Ecclesiastes was the third and final book written by King Solomon (Shlomo). It was written towards the end of his life when he had perhaps become a bit jaded and cynical about many of the silly things people do to achieve “success.” As with many other books of Tanach (the Bible), Ecclesiastes gives the casual reader the impression of chaos and repetition. At first glance, there doesn’t seem to be much of an order to the work. One might think that it is limited to random mutterings and complaints.
Just as serious study of the other books of Tanach (the Bible) can wash away that first impression, so can Ecclesiastes be understood and appreciated only after making an investment of effort. A close examination of the work with the help of one of the classic commentators will reveal that Solomon has addressed many of the most important issues in Jewish philosophy:
The relationship between destiny and free will
Providence and effort
Reward and punishment
Ecclesiastes has shown us the Jewish path to living in peace with each of these concepts.
Solomon also uses his vast personal (and often bitter) experience to teach us about the emptiness of a life devoted to the search for physical comfort. We can believe what Solomon says, because his immense wealth was nearly unmatched. If anyone could say “I’d tried this world and it’s not worth it,” it was this man. As he says, there is nothing eternal, nothing of lasting value “beneath the sun” (i.e. rooted in this world). Our effort should be well spent “beyond the sun,” in the study of Torah and observance of G-d’s commandments.
In most Synagogues, Ecclesiastes is read on the Shabbos during the intermediate days of Succos. This comes out during harvest time – a time when we are most likely to be impressed with physical, this-worldly success.
The book of Esther contains the story of the Jewish holiday of Purim, and that is when there is a Mitzva (commandment) to read the scroll in public.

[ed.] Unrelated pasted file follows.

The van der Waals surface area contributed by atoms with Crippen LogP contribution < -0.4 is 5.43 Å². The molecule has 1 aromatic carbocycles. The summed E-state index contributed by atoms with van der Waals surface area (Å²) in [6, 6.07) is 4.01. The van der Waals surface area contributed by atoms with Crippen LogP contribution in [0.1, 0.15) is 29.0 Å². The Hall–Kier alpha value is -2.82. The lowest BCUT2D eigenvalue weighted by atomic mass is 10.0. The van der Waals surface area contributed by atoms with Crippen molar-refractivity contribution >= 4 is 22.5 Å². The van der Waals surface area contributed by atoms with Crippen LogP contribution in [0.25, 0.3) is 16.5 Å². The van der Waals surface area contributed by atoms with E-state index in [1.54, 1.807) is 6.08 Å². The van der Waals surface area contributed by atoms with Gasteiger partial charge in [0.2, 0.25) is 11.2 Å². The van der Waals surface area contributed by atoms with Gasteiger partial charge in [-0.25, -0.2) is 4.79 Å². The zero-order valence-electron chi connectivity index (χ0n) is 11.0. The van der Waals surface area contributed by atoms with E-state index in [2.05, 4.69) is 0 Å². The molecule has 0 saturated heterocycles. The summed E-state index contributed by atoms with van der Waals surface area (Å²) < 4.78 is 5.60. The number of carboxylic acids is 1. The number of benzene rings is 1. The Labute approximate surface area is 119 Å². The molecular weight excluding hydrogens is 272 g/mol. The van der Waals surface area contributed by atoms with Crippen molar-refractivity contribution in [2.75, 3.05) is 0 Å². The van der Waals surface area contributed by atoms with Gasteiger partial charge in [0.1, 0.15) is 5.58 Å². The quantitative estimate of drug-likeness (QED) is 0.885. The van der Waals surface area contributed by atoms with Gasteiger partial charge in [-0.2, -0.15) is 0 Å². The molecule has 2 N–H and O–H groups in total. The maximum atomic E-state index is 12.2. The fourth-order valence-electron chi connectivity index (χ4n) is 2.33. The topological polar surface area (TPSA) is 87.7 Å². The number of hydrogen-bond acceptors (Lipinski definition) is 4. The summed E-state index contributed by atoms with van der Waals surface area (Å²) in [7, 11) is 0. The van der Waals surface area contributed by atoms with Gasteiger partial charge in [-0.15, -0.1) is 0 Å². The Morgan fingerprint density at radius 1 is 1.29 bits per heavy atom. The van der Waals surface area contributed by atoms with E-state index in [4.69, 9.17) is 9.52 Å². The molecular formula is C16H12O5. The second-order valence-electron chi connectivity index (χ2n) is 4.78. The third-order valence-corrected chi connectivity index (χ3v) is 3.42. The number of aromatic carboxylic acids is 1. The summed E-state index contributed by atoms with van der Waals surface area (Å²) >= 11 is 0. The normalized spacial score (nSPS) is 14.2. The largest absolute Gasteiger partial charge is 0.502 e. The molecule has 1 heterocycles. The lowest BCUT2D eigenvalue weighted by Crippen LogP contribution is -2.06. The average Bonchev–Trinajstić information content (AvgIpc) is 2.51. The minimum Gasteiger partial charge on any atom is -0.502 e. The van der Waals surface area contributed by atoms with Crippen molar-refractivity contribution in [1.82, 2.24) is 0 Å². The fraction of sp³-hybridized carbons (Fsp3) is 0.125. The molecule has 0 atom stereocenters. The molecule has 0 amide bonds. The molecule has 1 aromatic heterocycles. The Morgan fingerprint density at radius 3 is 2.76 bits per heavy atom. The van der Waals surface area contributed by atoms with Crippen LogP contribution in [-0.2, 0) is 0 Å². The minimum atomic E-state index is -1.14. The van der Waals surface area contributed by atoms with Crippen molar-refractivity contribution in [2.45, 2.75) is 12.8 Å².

The setting for the story was the Persian empire. It was the last few years of the 70 years between the destruction of the first Temple (422 BCE/ 3338) and the building of the second. Achashverosh (Xerxes) was the man at the top of the young empire. His rule stretched from India in the east to the western Mediterranean. Virtually the whole known world stood under his domination – including nearly every Jew alive at the time. There’s a great danger in having all the eggs in one basket (in other words having all the Jews under the rule of one man). What would happen if someone dropped the basket?
Well that’s exactly what nearly happened. Haman held the position of Prime Minister, second in power only to the King himself. To say that Haman was not a great friend of the Jews would be an understatement. In one way or another, Haman received permission from the king to kill every Jew in the empire on one day (the 13th of the month of Adar). Nearly one year before the date of execution, Haman sent secret orders to the governors of each of the empire’s many provinces – orders that were not to be opened until the appointed day. Being a very suspicious man, Haman kept the whole affair as quiet as possible, not wanting to give the Jews an opportunity to upset his plans… However, three things occurred at or before the birth of Haman’s plan that would have a great effect on the outcome:
1. The king, in a drunken rage, killed his (main) wife, Vashti, and replaced her by way of a high-stakes beauty pageant. The new Queen was a Jewess named Esther (although no one at the time knew she was Jewish).
2. Mordechai (a member of the Sanhedrin and Esther’s uncle) happened to find out about Haman’s plan and began to act against it.
3. Mordechai also happened to overhear details of a plot to kill the King – and warned the King, saving his life.